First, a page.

Obituary: Andrew Field

Remembered as “one of UK optometry’s unsung heroes,” Andrew Field died on 30 December 2020 at the age of 81

Andrew Field
Optometry Today is sad to announce the death of Andrew Field, described as an esteemed member of the profession, who contributed greatly to its development and was “one of UK optometry’s unsung heroes.”

Remembering the “generous” optometrist, Dr Jan Bergmanson and Professor Simon Barnard paid tribute.

“Born 7 July 1939, Andrew grew up in Wansted, East London. He attended Northampton College of Advanced Technology (NCAT, now City, University of London), and graduated with a degree in Ophthalmic Optics in 1960, qualifying in 1961. He was later awarded an MSc in Visual Science from City University.

“Andrew joined John Sheinman, whom he had met at NCAT and who had acquired the AE Turville practice in Northampton, as a contact lens consultant in 1964. In 1967 he obtained his first practice in Leytonstone, and a further one in Chingford in 1974.

“Andrew was renowned for his sense of humour and contagious laugh. He was proud to tell the story of being thrown out of a cartoon cinema at Waterloo for laughing too much.

“In addition to being an excellent clinician, he had a wonderful talent for teaching in a very relaxed and clear manner. He trained many pre-registration optometrists over the years, including Ken Pullum, while also providing early career tutelage to recent graduates such as Jan Bergmanson.

Andrew Field
Andrew Field

“Andrew taught one day a week in the teaching eye clinics at City University for over twenty years, until the late 1990s.

“He also had a radical side to him. In the late 1970s there were moves to change the title of the profession in the UK from ophthalmic optician to optometrist. This had been led by the late Professor Robert ‘Bob’ Fletcher who, against some stiff opposition from the professional bodies at the time, had changed the title of the department at City University to the Department of Optometry and Visual Science.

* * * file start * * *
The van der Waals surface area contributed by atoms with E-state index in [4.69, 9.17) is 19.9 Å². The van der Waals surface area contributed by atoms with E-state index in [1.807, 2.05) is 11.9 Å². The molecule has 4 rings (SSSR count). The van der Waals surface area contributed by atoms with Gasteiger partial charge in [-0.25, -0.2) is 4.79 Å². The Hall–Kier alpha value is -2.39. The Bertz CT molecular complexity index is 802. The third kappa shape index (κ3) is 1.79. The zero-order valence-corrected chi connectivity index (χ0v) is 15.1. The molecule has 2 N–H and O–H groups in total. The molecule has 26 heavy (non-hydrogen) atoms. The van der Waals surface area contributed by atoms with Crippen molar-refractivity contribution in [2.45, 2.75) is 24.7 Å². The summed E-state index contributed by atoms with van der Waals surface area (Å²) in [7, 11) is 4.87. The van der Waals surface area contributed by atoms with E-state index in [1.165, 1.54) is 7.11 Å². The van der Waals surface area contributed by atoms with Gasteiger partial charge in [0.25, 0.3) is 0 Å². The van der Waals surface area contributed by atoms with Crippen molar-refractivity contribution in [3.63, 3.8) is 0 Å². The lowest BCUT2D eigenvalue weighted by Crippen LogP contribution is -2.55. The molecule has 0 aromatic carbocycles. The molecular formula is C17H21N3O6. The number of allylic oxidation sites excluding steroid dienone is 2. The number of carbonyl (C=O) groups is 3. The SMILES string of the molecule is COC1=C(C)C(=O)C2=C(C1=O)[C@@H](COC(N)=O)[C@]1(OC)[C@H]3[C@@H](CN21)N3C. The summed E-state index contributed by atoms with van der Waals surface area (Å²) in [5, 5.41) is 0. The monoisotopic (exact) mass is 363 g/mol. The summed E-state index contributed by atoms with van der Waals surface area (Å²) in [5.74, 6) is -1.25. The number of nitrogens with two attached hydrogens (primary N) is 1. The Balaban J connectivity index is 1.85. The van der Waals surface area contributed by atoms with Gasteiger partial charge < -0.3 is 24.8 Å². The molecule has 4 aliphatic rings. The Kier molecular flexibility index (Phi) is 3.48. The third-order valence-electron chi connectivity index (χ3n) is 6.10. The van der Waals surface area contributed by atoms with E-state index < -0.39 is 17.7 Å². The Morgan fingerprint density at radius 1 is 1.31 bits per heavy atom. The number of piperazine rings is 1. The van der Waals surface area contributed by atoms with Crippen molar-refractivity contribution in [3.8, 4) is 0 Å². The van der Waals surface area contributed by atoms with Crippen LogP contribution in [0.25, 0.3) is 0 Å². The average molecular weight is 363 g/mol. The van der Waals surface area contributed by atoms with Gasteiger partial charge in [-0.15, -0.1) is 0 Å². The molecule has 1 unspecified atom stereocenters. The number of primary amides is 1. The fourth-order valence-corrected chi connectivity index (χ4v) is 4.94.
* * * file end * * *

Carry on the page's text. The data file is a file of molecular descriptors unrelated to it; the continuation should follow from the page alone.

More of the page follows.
“In 1979, encouraged by Bob Fletcher and the late Professor Gerald Dunn, he co-founded the British Association of Young Optometrists, along with a small group of other like-minded young optometrists. The aim of this ‘ginger group’ was to push for change. At the inaugural meeting, Andrew agreed to the constitution that members had to be under 40 years of age to have voting rights, and at this ripe old age he immediately became an honorary member.

“He served a three-year term as an elected counsellor of the College of Optometrists, and was a Fellow of the American Academy of Optometry from 1970 to 2001. He was a longstanding active member of the British Chapter of the Academy, along with Judith Morris, Rishi Agarwal, the late Nevile Robinson, and Norman Cohn. For a number of years, he served as President and Honorary Secretary of the Chapter, for which he was recognised in the USA with the prestigious Eminent Service Award (recently renamed the Tony Adams Eminent Service Award) in 1999.

“In 1995, with Nigel Burnett Hodd and Simon Barnard, he attended the concentrated ocular therapy course at Pennsylvania College of Optometrists (PCO), at a time when contemporary advocates were calling for a change of legislation to enable optometrists to be therapeutically licenced in the UK.

“The training and adaption of the PCO syllabus assisted in the subsequent development of therapeutic modules as part of the MOptom degree at City University, helping the progression towards the Independent Prescribing status now available to optometrists.

“He was active in the development of computer-driven sight test charts for consulting room use, and online vision screening tests, amongst other innovative vision testing equipment and methodology, co-founding EyeLab Ltd in 1990.

“Andrew was kind and generous throughout his life. He created and maintained, pro bono, the website of the Institute of Optometry until very recently.

“He retired to Woodbridge in Suffolk, but his love of optometry led him to buy a small professional practice in the town, where he continued to practise for some years.

“He was a great supporter of the performing and visual arts, and was a competent stone sculptor. If Andrew had an anthem, it would be Monty Python’s ‘Always Look on the Bright Side of Life.’

“Andrew was much loved by his family, friends, colleagues and patients. He will be missed greatly.”

Andrew Field died on 30 December 2020. He leaves behind his wife Margaret, daughters Karen and Hayley, and three grandsons.

Dr Jan Bergmanson is a Brien A. Holden Professor of Optometry at University of Houston College of Optometry and founding director of the Texas Eye Research and Technology Center. Professor Simon Barnard is a visiting professor in clinical optometry at the Department of Optometry & Visual Science School of Health Sciences, Hadassah Academic College Jerusalem, as well as principal optometrist and partner of Barnard Levit Optometrists London.